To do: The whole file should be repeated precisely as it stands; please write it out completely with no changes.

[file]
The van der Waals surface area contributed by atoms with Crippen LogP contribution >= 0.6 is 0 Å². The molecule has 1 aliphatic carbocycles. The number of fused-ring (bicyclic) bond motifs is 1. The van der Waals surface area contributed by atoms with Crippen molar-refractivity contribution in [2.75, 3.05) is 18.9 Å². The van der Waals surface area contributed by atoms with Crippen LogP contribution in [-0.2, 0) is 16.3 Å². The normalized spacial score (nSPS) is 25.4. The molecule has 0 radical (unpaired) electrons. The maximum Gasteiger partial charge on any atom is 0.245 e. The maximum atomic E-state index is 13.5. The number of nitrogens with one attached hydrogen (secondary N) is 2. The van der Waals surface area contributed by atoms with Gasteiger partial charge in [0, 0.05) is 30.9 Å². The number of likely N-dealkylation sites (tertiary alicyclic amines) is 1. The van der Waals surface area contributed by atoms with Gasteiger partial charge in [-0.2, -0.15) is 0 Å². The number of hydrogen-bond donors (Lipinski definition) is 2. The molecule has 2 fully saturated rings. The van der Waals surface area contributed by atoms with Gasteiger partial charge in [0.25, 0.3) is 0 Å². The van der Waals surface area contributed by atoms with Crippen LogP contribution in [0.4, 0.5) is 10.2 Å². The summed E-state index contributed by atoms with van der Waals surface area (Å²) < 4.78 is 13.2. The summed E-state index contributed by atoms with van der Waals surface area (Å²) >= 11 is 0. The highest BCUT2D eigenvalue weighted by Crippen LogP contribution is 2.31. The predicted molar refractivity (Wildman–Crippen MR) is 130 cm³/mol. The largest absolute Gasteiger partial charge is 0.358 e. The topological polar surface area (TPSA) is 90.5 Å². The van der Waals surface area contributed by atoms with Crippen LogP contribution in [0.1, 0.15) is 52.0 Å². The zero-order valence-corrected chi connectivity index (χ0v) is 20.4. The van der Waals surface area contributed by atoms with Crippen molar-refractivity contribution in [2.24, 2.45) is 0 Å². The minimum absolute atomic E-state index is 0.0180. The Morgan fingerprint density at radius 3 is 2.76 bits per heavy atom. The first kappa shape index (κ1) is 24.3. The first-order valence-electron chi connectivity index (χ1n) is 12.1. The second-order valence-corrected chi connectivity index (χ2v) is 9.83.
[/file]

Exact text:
The van der Waals surface area contributed by atoms with Crippen LogP contribution >= 0.6 is 0 Å². The molecule has 1 aliphatic carbocycles. The number of fused-ring (bicyclic) bond motifs is 1. The van der Waals surface area contributed by atoms with Crippen molar-refractivity contribution in [2.75, 3.05) is 18.9 Å². The van der Waals surface area contributed by atoms with Crippen LogP contribution in [-0.2, 0) is 16.3 Å². The normalized spacial score (nSPS) is 25.4. The molecule has 0 radical (unpaired) electrons. The maximum Gasteiger partial charge on any atom is 0.245 e. The maximum atomic E-state index is 13.5. The number of nitrogens with one attached hydrogen (secondary N) is 2. The van der Waals surface area contributed by atoms with Gasteiger partial charge in [0, 0.05) is 30.9 Å². The number of likely N-dealkylation sites (tertiary alicyclic amines) is 1. The van der Waals surface area contributed by atoms with Gasteiger partial charge in [-0.2, -0.15) is 0 Å². The number of hydrogen-bond donors (Lipinski definition) is 2. The molecule has 2 fully saturated rings. The van der Waals surface area contributed by atoms with Gasteiger partial charge in [0.25, 0.3) is 0 Å². The van der Waals surface area contributed by atoms with Crippen LogP contribution in [0.4, 0.5) is 10.2 Å². The summed E-state index contributed by atoms with van der Waals surface area (Å²) < 4.78 is 13.2. The summed E-state index contributed by atoms with van der Waals surface area (Å²) >= 11 is 0. The highest BCUT2D eigenvalue weighted by Crippen LogP contribution is 2.31. The predicted molar refractivity (Wildman–Crippen MR) is 130 cm³/mol. The largest absolute Gasteiger partial charge is 0.358 e. The topological polar surface area (TPSA) is 90.5 Å². The van der Waals surface area contributed by atoms with Crippen LogP contribution in [0.1, 0.15) is 52.0 Å². The zero-order valence-corrected chi connectivity index (χ0v) is 20.4. The van der Waals surface area contributed by atoms with Crippen molar-refractivity contribution in [2.24, 2.45) is 0 Å². The minimum absolute atomic E-state index is 0.0180. The Morgan fingerprint density at radius 3 is 2.76 bits per heavy atom. The first kappa shape index (κ1) is 24.3. The first-order valence-electron chi connectivity index (χ1n) is 12.1. The second-order valence-corrected chi connectivity index (χ2v) is 9.83.